In this episode of The Workplace podcast, CalChamber President and CEO Allan Zaremberg, and Pharmaceutical Research and Manufacturers of America (PhRMA) Chief Medical Officer and Executive Vice President of Science and Regulatory Advocacy Richard Moscicki, M.D., discuss how increased testing, medical treatments and vaccines can provide short-, middle- and long-term solutions to battling the COVID-19 pandemic crisis and reopening the economy.
Below is a condensed summary of today’s podcast. To hear the full discussion of each topic, visit the time stamps noted in the article below.
Short-Term Solution: Testing
(Time Discussed: 03:30)
The answer to the question of how the economy can effectively be reopened will come through science, Zaremberg says.
In the short term, widespread testing is needed to not only determine where the virus is, but also where the virus has been, Zaremberg explains.
In the early days of the pandemic, Moscicki tells listeners, COVID-19 testing was more “artisanal,” being done by laboratory personnel by hand. But once industry takes over, it will be a different game, he comments.
“One of the things that industry does extremely well is to move in to the mass production capability of industry,” he says.
Technology can now automate much of the testing process, and new machines made by Abbott and Roche can process thousands of tests at a time. Whereas weeks ago it would take days to determine if someone was positive for COVID-19, new technology can now process results in between 15 and 45 minutes. Emerging technology will potentially be able to process tests at the point-of-care, such as doctor’s offices, or even at home, Moscicki explains.
Zaremberg points out that while some businesses are checking their employees’ temperatures when they come into work, that form of testing is not fail-safe.
Moscicki agrees, saying that the COVID-19 virus can be spread by respiratory droplets from infected people who do not exhibit obvious symptoms, like coughing or fever. With the advanced testing technology that is expected to become available, workers can be tested with a blood pinprick either at home or onsite, detecting sick workers before they go in to work.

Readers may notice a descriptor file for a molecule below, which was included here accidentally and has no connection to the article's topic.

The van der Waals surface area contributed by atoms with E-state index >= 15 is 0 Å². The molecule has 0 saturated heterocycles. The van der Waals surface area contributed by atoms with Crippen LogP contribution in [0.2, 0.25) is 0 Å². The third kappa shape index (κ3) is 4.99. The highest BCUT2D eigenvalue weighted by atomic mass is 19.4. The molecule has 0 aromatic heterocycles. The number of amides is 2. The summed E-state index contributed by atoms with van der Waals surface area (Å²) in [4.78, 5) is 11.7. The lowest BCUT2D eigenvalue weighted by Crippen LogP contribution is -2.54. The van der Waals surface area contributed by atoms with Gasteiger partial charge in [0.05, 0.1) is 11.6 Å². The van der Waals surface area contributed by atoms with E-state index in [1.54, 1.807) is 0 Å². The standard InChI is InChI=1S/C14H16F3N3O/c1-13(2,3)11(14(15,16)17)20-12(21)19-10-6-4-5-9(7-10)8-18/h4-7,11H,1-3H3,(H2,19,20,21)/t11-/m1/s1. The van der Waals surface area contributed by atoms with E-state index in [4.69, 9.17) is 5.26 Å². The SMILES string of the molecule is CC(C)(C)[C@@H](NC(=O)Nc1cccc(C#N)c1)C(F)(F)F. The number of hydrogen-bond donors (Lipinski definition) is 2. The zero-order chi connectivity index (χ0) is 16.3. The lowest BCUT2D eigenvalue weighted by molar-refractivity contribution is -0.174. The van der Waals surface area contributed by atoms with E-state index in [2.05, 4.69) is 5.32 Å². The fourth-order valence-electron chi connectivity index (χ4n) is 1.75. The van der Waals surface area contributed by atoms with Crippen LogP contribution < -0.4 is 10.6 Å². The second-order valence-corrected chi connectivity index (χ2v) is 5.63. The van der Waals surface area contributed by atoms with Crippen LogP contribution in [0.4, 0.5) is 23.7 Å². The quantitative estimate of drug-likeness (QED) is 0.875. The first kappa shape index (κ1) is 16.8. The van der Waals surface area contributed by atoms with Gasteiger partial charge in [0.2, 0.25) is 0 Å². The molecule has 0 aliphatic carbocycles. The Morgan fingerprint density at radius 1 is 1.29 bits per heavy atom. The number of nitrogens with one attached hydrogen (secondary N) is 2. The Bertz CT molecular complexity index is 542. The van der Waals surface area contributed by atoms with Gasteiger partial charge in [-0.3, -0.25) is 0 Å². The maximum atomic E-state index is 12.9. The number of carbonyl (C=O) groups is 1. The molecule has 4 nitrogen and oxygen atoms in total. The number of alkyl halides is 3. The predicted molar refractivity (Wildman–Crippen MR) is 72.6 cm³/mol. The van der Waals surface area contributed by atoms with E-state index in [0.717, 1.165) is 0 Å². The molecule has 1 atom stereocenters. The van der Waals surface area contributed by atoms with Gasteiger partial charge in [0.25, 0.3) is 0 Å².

Middle-Term Solution: Treatment
(Time Discussed: 11:50)
The lack of effective treatment for COVID-19 is one of the aspects that makes the disease so scary, Zaremberg says. A treatment that prevents sickened people from having to use ventilators or which helps those with severe disease fight off the infection would be a game-changer, Moscicki adds.
Currently there are more than 300 clinical trials worldwide on potential treatments, with most trials using existing agents that already are on the market, Moscicki explains. In Japan, for example, a clinical trial is underway using an existing flu medication.
Although it takes time, properly testing treatments and going through clinical trials is critical, Moscicki stresses.
Uncontrolled studies (where there is not a comparison group) on Remdesivir have shown promise, and data from controlled studies on the drug should come in at the end of the month, Moscicki explains. If the drug can treat COVID-19, approval from the U.S. Food and Drug Administration (FDA) may come by summer.
Moscicki remarks that he has never seen anything like the amount of cooperation between labs, pharmaceutical companies and research organizations. Researchers and companies are not interested in patents and are actively working together. They share data from early experiments and clinical trials, and are even opening up their molecular libraries.
“It’s quite astounding,” he tells Zaremberg.
A treatment that shows promise and can be a bridge until a vaccine is developed is treatment made from the donated antibodies of people who have recovered from COVID-19, Moscicki says. The treatment has been highly effective, and it can treat those who are very sick or insulate high-risk patients, such as nursing home residents, through monthly infusions.
Long-Term Solution: Vaccines
(Time Discussed: 22:07)
Ultimately, however, a vaccine is needed.
“Vaccines are the real answer and the best answer,” Moscicki says, because the long-lasting protection from one injection or series of applications provides the opportunity to create “herd immunity.”
A vaccine, however, is likely a year out from coming to market due to the lengthy clinical trials that are needed to ensure that the treatment is not worse than the disease, Zaremberg says.
Vaccines are different than therapeutic drugs because they need to be given to healthy people, Moscicki explains. First, a potential vaccine needs to be created—a process that could take as long as a year, or, thanks to recent advancements, months. Once a potential vaccine enters clinical trials, scientists need to sift through data from thousands of people to determine if the vaccine works when a person is exposed to the virus, and whether those who receive the vaccine have more or fewer symptoms compared to unvaccinated people.
While vaccines may not be available in the short term, Zaremberg says, we are on the path to mitigate the risks of COVID-19.
“It will take a little bit of time, but science is how we get back to normal,” Moscicki says.